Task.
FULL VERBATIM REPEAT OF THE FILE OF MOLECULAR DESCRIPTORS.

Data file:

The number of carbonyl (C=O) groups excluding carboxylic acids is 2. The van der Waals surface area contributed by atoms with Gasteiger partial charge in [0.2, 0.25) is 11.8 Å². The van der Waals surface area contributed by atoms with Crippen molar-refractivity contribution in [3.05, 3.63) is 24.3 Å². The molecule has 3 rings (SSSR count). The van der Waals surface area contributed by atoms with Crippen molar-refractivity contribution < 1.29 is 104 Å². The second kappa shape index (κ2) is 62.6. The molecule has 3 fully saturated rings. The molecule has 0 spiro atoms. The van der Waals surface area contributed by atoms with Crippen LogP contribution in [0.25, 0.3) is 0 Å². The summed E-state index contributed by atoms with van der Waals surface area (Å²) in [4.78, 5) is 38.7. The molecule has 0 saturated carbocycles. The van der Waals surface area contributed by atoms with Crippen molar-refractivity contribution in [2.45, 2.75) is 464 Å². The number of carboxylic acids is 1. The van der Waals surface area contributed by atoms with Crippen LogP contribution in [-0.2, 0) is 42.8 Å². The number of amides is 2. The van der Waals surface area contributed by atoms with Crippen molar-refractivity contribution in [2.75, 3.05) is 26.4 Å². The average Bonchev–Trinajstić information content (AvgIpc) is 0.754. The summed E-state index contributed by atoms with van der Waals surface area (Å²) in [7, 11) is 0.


The number of carbonyl (C=O) groups excluding carboxylic acids is 2. The van der Waals surface area contributed by atoms with Gasteiger partial charge in [0.2, 0.25) is 11.8 Å². The van der Waals surface area contributed by atoms with Crippen molar-refractivity contribution in [3.05, 3.63) is 24.3 Å². The molecule has 3 rings (SSSR count). The van der Waals surface area contributed by atoms with Crippen molar-refractivity contribution < 1.29 is 104 Å². The second kappa shape index (κ2) is 62.6. The molecule has 3 fully saturated rings. The molecule has 0 spiro atoms. The van der Waals surface area contributed by atoms with Crippen LogP contribution in [0.25, 0.3) is 0 Å². The summed E-state index contributed by atoms with van der Waals surface area (Å²) in [4.78, 5) is 38.7. The molecule has 0 saturated carbocycles. The van der Waals surface area contributed by atoms with Crippen molar-refractivity contribution in [2.45, 2.75) is 464 Å². The number of carboxylic acids is 1. The van der Waals surface area contributed by atoms with Crippen LogP contribution in [-0.2, 0) is 42.8 Å². The number of amides is 2. The van der Waals surface area contributed by atoms with Crippen molar-refractivity contribution in [2.75, 3.05) is 26.4 Å². The average Bonchev–Trinajstić information content (AvgIpc) is 0.754. The summed E-state index contributed by atoms with van der Waals surface area (Å²) in [7, 11) is 0.